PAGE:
The Path to a Safe Refrigerant Transition: It’s Coming Whether We’re Ready or Not

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A safe transition to low-GWP refrigerants in the US is made more complex by the Montreal Protocol, the original international treaty finalized in 1987 to phase down Ozone Depleting Substances, or ODS, which included HFC predecessors CFCs and HCFCs. The Kigali Amendment to the Montreal Protocol amended the international treaty in 2016 to reduce greenhouse emissions from HFC refrigerants. The treaty allows each ratifying country to determine its own regulatory structure such as an outright ban, a quota system or an allocation. Thus far, the treaty has been ratified by 91 countries including the European Union, Japan, Australia, Mexico and Canada. The United States has not ratified the Kigali Amendment, but the amendment only needed 20 parties to ratify for it to be in force.

And while the U.S. does not have to comply with the HFC phasedown schedule until it ratifies the Kigali Amendment — and it is unlikely to do so under the current Administration, there are non-party trade provisions included that are now in force irrespective of a country’s ratification status. If the U.S. does not comply, American companies will not be allowed in 2033 to trade HFCs with companies in countries that have ratified the amendment. This would put American companies at a distinct disadvantage to their foreign competitors.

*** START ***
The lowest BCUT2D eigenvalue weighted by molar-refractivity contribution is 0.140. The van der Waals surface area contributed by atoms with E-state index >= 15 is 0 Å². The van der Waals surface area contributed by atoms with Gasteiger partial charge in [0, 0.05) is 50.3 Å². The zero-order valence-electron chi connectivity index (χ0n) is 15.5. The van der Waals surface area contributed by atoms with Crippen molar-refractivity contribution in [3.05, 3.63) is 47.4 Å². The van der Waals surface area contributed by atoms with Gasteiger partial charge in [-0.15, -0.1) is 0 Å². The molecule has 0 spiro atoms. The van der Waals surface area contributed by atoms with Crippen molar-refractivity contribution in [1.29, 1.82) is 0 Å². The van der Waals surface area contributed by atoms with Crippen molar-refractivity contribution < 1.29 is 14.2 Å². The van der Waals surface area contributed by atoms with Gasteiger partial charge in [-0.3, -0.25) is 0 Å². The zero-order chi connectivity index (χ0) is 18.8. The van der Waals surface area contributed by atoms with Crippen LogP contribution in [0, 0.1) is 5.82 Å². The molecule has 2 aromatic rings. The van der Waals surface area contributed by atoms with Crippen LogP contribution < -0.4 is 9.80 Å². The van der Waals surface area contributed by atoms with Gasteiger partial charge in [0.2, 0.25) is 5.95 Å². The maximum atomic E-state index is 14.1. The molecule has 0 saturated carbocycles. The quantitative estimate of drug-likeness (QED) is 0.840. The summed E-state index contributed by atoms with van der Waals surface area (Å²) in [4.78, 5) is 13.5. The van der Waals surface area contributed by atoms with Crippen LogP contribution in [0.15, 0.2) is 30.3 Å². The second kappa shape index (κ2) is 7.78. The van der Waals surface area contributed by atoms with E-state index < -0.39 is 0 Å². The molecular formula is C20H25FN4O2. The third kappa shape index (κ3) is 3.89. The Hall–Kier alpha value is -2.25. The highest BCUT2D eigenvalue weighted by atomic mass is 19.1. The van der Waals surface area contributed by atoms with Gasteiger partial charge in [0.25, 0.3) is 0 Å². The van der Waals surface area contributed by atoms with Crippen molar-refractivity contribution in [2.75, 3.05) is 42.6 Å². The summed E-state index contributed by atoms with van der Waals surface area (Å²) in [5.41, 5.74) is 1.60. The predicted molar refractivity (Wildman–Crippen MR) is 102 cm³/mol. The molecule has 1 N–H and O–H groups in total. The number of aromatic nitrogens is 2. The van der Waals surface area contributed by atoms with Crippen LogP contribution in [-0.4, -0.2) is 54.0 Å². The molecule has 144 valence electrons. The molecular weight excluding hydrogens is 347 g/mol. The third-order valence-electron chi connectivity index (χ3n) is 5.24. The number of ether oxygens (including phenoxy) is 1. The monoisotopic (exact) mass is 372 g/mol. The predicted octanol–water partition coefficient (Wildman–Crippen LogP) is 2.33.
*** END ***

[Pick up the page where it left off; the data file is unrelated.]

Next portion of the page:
When the United States does ratify the Kigali Amendment or initiates a phasedown in compliance with the Kigali Amendment, it will need to begin its transition to low-GWP A2L refrigerants by 2026 to avoid a second transition to even lower-GWP refrigerants, such as A3s, shortly thereafter. Compliance with Kigali’s HFC phasedown schedule becomes increasingly more difficult the longer a country waits to begin, and for the U.S. it may become impossible to achieve using only A2Ls after 2026.

Updating building codes to include lower flammability A2L refrigerants is proving an uphill battle; convincing the model codes (or individual states and jurisdictions) to include codes and standards for higher flammability refrigerants like propane may be even more challenging. Furthermore, the industry has already spent billions of dollars on the current refrigerant transition without serious impact to consumers. A second and almost certainly more costly transition to A3s would likely have a substantial impact on consumer cost.

Understanding the state, federal and global regulations impacting the HVACR industry is incredibly challenging, especially considering the pace of change. Ironically, though, this multi-layered fabric of regulations is providing some certainty to an industry that was thrown into a bit of chaos when the federal courts struck down SNAP 20 and 21.

Assuming California continues to move forward with its 2023 enforcement date for AC, the window for a U.S. HFC phasedown is clear: it MUST begin no sooner than 2023 and no later than 2026.

The industry is beginning to understand this timeline and is making the proper preparations. This transition can be orderly should states swiftly adopt into their building codes ASHRAE 15 and UL-60335-2-40 as they are currently written and a federal framework to phase down HFCs be adopted. Otherwise, it could be a disorderly path of state legislation and regulatory action, with unprepared stakeholders and standards not adopted into building codes to meet a likely imminent regulatory compliance timeline. In the meantime, industry continues to work diligently with all stakeholders to make sure the transition to low-GWP refrigerants is safe and orderly.

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